In his defense, Ma supports believe the downward trend in Taiwan’s industrial base, the growing wealth gap, souring real-estate prices, and capital investment flight has nothing to do with ECFA, but is a pre-existing trend that many industrialized nations are undergoing.  So any claims that Taiwan is suffering due to ECFA are premature at best.

In an effort to show some results ahead of the election, Ma sought to speed things along on May 6 of this year with a meeting in the southwestern Chinese city of Chengdu.  The forum focused on how to deepen trade and economic cooperation. More than 400, industrial and business, leaders from both sides of the Strait discussed increasing the number of direct flights and allowing Chinese tourists to visit Taiwan without having to join tour groups.  The island is also searching for ways to jointly develop key industries with China, such as biotech and tourism.

Ma will stand against Taiwan’s first female candidate for president, Tsai Ing-wen (Cài Yīngwén: 蔡英文).  Tsai, of the Democratic People’s Party (DPP,: mín zhŭ jìn bù dăng: 民主进步党) Ms. Tsai has called for trade links with China to be developed in balance with its links to the rest of the world, basically, an end to Taiwanese diplomatic isolation.  More on Tsai:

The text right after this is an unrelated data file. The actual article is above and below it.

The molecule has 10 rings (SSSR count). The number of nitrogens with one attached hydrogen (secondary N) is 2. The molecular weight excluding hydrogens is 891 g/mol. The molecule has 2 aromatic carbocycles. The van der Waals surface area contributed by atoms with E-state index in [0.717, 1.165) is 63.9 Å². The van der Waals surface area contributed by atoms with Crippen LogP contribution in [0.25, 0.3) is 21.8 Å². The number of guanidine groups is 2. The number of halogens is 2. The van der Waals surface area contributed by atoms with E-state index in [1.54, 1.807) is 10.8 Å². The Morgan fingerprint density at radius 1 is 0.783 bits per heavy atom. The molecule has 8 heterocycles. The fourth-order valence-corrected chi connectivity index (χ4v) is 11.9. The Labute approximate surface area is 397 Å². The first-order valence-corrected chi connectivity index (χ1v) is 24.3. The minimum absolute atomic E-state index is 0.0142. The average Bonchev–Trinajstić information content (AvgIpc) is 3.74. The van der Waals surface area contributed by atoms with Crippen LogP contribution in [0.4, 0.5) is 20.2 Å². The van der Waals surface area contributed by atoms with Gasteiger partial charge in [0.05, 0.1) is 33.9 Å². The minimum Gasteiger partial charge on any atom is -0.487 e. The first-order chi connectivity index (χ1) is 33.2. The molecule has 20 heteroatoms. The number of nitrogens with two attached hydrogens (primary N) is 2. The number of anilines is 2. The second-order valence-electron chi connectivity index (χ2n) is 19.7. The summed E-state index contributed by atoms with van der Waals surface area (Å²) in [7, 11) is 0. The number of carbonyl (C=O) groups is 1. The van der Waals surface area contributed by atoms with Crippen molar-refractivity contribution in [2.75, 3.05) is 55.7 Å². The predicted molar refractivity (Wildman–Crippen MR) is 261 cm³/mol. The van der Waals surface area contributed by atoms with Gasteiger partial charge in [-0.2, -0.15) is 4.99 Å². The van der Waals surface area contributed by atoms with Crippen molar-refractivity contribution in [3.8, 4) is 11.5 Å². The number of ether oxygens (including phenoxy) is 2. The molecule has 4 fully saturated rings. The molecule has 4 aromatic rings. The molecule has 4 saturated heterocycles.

Tsai resembles Ma in many ways. Like Ma, she is a graduate of National Taiwan University’s school of law. Like Ma, she holds a PhD from a prestigious foreign institution and speaks fluent English. And both served at the Mainland Affairs Council and are versed in the art of dancing with mainland China.

Tsai’s nomination represents the beginning of a generational shift that is renewing the DPP. She is the first DPP leader who did not rise to prominence in the crucible of the 1979 Kaohsiung demonstrations that sparked Taiwan’s democracy movement. Under her quiet but firm leadership, the party recovered from the ethically deficient leadership of former president Chen Shui-bian, who is now in jail for corruption. Tsai convinced the public to give the DPP a second chance; for that feat alone, she deserved the nomination.